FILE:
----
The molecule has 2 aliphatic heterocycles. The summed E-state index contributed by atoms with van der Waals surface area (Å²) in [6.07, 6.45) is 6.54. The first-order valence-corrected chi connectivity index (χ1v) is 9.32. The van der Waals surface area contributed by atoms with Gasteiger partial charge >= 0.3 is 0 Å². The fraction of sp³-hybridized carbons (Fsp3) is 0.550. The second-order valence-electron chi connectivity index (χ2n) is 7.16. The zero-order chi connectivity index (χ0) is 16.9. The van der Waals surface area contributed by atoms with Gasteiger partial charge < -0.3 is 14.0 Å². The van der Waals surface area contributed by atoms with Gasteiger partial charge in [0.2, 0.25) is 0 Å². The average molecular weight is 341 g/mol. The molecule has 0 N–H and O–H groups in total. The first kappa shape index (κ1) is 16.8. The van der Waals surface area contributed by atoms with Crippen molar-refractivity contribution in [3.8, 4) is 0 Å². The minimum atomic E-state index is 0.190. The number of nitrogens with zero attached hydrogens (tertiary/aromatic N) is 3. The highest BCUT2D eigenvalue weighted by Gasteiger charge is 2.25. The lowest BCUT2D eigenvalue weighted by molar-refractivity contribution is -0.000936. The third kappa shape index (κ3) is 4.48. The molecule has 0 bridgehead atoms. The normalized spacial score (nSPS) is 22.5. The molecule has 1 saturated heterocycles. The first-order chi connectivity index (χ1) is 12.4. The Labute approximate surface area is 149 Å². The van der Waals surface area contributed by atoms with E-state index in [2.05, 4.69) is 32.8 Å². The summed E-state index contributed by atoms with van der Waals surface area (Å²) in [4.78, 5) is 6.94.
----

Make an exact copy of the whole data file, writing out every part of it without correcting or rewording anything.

The molecule has 2 aliphatic heterocycles. The summed E-state index contributed by atoms with van der Waals surface area (Å²) in [6.07, 6.45) is 6.54. The first-order valence-corrected chi connectivity index (χ1v) is 9.32. The van der Waals surface area contributed by atoms with Gasteiger partial charge >= 0.3 is 0 Å². The fraction of sp³-hybridized carbons (Fsp3) is 0.550. The second-order valence-electron chi connectivity index (χ2n) is 7.16. The zero-order chi connectivity index (χ0) is 16.9. The van der Waals surface area contributed by atoms with Gasteiger partial charge < -0.3 is 14.0 Å². The van der Waals surface area contributed by atoms with Gasteiger partial charge in [0.2, 0.25) is 0 Å². The average molecular weight is 341 g/mol. The molecule has 0 N–H and O–H groups in total. The first kappa shape index (κ1) is 16.8. The van der Waals surface area contributed by atoms with Crippen molar-refractivity contribution in [3.8, 4) is 0 Å². The minimum atomic E-state index is 0.190. The number of nitrogens with zero attached hydrogens (tertiary/aromatic N) is 3. The highest BCUT2D eigenvalue weighted by Gasteiger charge is 2.25. The lowest BCUT2D eigenvalue weighted by molar-refractivity contribution is -0.000936. The third kappa shape index (κ3) is 4.48. The molecule has 0 bridgehead atoms. The normalized spacial score (nSPS) is 22.5. The molecule has 1 saturated heterocycles. The first-order chi connectivity index (χ1) is 12.4. The Labute approximate surface area is 149 Å². The van der Waals surface area contributed by atoms with E-state index in [2.05, 4.69) is 32.8 Å². The summed E-state index contributed by atoms with van der Waals surface area (Å²) in [4.78, 5) is 6.94.